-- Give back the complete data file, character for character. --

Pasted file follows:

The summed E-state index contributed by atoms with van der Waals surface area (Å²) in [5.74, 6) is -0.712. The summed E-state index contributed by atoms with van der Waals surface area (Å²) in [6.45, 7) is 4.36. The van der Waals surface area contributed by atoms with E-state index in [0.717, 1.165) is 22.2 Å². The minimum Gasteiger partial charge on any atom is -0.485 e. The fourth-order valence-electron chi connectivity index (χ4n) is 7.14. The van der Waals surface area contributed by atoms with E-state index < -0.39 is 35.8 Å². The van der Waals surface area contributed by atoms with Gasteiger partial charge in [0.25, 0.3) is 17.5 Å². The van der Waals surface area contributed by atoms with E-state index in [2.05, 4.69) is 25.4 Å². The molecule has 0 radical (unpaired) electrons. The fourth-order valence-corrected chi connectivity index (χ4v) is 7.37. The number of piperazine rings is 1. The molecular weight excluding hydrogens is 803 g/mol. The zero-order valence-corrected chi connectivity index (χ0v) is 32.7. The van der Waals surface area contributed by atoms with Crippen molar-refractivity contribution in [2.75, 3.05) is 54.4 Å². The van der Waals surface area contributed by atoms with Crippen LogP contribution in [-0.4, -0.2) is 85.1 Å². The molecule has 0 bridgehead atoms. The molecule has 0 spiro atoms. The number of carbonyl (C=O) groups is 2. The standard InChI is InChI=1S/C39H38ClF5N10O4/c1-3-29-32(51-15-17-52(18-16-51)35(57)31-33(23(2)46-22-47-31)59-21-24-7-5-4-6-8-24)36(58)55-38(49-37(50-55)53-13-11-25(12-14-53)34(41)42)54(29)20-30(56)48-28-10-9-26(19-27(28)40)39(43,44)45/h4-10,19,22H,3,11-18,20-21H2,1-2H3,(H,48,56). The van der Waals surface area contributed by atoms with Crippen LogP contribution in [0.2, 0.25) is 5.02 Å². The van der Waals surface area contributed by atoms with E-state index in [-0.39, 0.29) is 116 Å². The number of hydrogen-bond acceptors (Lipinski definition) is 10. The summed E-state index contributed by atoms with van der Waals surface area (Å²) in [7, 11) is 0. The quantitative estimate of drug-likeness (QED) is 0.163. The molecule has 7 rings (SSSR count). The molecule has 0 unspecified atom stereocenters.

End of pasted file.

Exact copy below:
The summed E-state index contributed by atoms with van der Waals surface area (Å²) in [5.74, 6) is -0.712. The summed E-state index contributed by atoms with van der Waals surface area (Å²) in [6.45, 7) is 4.36. The van der Waals surface area contributed by atoms with E-state index in [0.717, 1.165) is 22.2 Å². The minimum Gasteiger partial charge on any atom is -0.485 e. The fourth-order valence-electron chi connectivity index (χ4n) is 7.14. The van der Waals surface area contributed by atoms with E-state index < -0.39 is 35.8 Å². The van der Waals surface area contributed by atoms with Gasteiger partial charge in [0.25, 0.3) is 17.5 Å². The van der Waals surface area contributed by atoms with E-state index in [2.05, 4.69) is 25.4 Å². The molecule has 0 radical (unpaired) electrons. The fourth-order valence-corrected chi connectivity index (χ4v) is 7.37. The number of piperazine rings is 1. The molecular weight excluding hydrogens is 803 g/mol. The zero-order valence-corrected chi connectivity index (χ0v) is 32.7. The van der Waals surface area contributed by atoms with Crippen molar-refractivity contribution in [2.75, 3.05) is 54.4 Å². The van der Waals surface area contributed by atoms with Crippen LogP contribution in [-0.4, -0.2) is 85.1 Å². The molecule has 0 bridgehead atoms. The molecule has 0 spiro atoms. The number of carbonyl (C=O) groups is 2. The standard InChI is InChI=1S/C39H38ClF5N10O4/c1-3-29-32(51-15-17-52(18-16-51)35(57)31-33(23(2)46-22-47-31)59-21-24-7-5-4-6-8-24)36(58)55-38(49-37(50-55)53-13-11-25(12-14-53)34(41)42)54(29)20-30(56)48-28-10-9-26(19-27(28)40)39(43,44)45/h4-10,19,22H,3,11-18,20-21H2,1-2H3,(H,48,56). The van der Waals surface area contributed by atoms with Crippen LogP contribution in [0.2, 0.25) is 5.02 Å². The van der Waals surface area contributed by atoms with E-state index in [-0.39, 0.29) is 116 Å². The number of hydrogen-bond acceptors (Lipinski definition) is 10. The summed E-state index contributed by atoms with van der Waals surface area (Å²) in [7, 11) is 0. The quantitative estimate of drug-likeness (QED) is 0.163. The molecule has 7 rings (SSSR count). The molecule has 0 unspecified atom stereocenters.